Incoming Asheville schools superintendent withdraws from job

SUPERINTENDENT NO MORE: Rick Cruz, introduced as Asheville City Schools superintendent May 15, has decided not to take the job because of a family emergency. Photo by Greg Parlier

Once again, Asheville City Schools is without a superintendent.

Rick Cruz has decided not to take the job as new ACS superintendent due to a “family medical emergency,” according to an email from Dillon Huffman, ACS spokesperson.

“It is with a very heavy heart that I inform you that I will no longer be able to serve in this role as I will need to stay in Houston to support an immediate family member who is experiencing an emergency medical situation,” Cruz said in a video post on ACS’ Instagram.

“Our thoughts and well wishes are with Dr. Cruz and his family during this challenging time. We recognize that many of us were excited to welcome Dr. Cruz and had grown hopeful about the leadership he would offer,” Huffman wrote in an email to Xpress.

ACS will announce a replacement superintendent at a special board meeting at 4 p.m. Thursday, June 8, Huffman said.

The new superintendent will be chosen from one of the three other finalists previously interviewed by the board, according to a letter to district leaders signed by board Chair George Sieburg and Vice Chair Amy Ray.

“The four superintendent finalists the Board interviewed were all exceptionally qualified, and the Board is confident in our next superintendent. The leading candidate is a former principal and current superintendent, who is a proven servant leader.  They bring a strong commitment to both equity and excellence,” wrote Sieburg and Ray.

The announcement comes three weeks after Cruz was announced as incoming superintendent. He was slated to replace Interim Superintendent James Causby on July 1. Causby was named to the interim post in June 2022 when Gene Freeman abruptly left the position more than five months before his previously announced November retirement.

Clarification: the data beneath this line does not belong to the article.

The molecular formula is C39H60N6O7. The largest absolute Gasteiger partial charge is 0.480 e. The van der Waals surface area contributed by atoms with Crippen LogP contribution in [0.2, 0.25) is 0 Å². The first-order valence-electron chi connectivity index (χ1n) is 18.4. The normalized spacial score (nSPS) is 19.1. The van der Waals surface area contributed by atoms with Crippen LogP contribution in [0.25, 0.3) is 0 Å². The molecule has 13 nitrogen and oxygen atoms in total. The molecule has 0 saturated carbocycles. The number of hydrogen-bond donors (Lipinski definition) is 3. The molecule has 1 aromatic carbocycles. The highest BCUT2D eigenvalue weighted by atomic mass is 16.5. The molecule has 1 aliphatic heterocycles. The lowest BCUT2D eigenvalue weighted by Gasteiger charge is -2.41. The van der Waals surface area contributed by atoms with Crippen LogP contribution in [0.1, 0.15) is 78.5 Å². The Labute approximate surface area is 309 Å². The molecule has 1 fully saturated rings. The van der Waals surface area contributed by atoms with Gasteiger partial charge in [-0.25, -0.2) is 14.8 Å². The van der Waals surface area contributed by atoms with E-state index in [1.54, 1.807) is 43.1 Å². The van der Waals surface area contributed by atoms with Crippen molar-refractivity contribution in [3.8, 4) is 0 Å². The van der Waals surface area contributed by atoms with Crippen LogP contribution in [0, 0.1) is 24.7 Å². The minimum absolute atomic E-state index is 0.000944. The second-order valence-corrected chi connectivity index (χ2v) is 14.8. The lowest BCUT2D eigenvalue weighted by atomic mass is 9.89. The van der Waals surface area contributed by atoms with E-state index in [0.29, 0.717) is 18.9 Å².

ACS has had five superintendents over the last ten years. That history of turnover played a role in the superintendent search process this spring.

Summit Search Solutions guaranteed that it would repeat the search process for free if the superintendent left for any reason during the first year of employment or was terminated or resigned based on performance-related issues within two years on the job, as part of its contract.

ACS paid Summit $30,000 to conduct a superintendent search that yielded 49 applications. The list was  whittled down to nine semifinalist, then four finalists based on more than 1,000 responses garnered from numerous public input sessions.

At the board meeting announcing his selection May 15, Cruz said he planned to make Asheville home for the “long term.”

“I know that this work takes time. It’s about relationships, about building trust. It’s about figuring out how we work collectively to make things better for kids. And I am really looking forward to being here for a very long time with each and every one of you as we work together toward excellence.”

Before being announced as Asheville City Schools incoming superintendent, Cruz oversaw operations as deputy superintendent for the Houston Independent School District, the eighth largest in the country.

Cruz was slated to make $215,000 annually from ACS, paid through state and local funding sources through June 2027. For comparison, Causby makes $183,000 a year. Freeman made about $188,400, Huffman said.


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2 thoughts on “Incoming Asheville schools superintendent withdraws from job

  1. Belkis

    ACS just dodged a bullet. I’m sure Mr. Cruz is personally a fine individual, but as a business owner that works with and in school districts across the country, Houston ISD is a complete nightmare. This is not the model that we should seek to replicate in Asheville.

  2. El Gordito

    Whoa! What the hell is going on at the Asheville School District? Someone is definitely running folks out of town!

    And 30k to find candidates? Have y’all heard of Craigslist?

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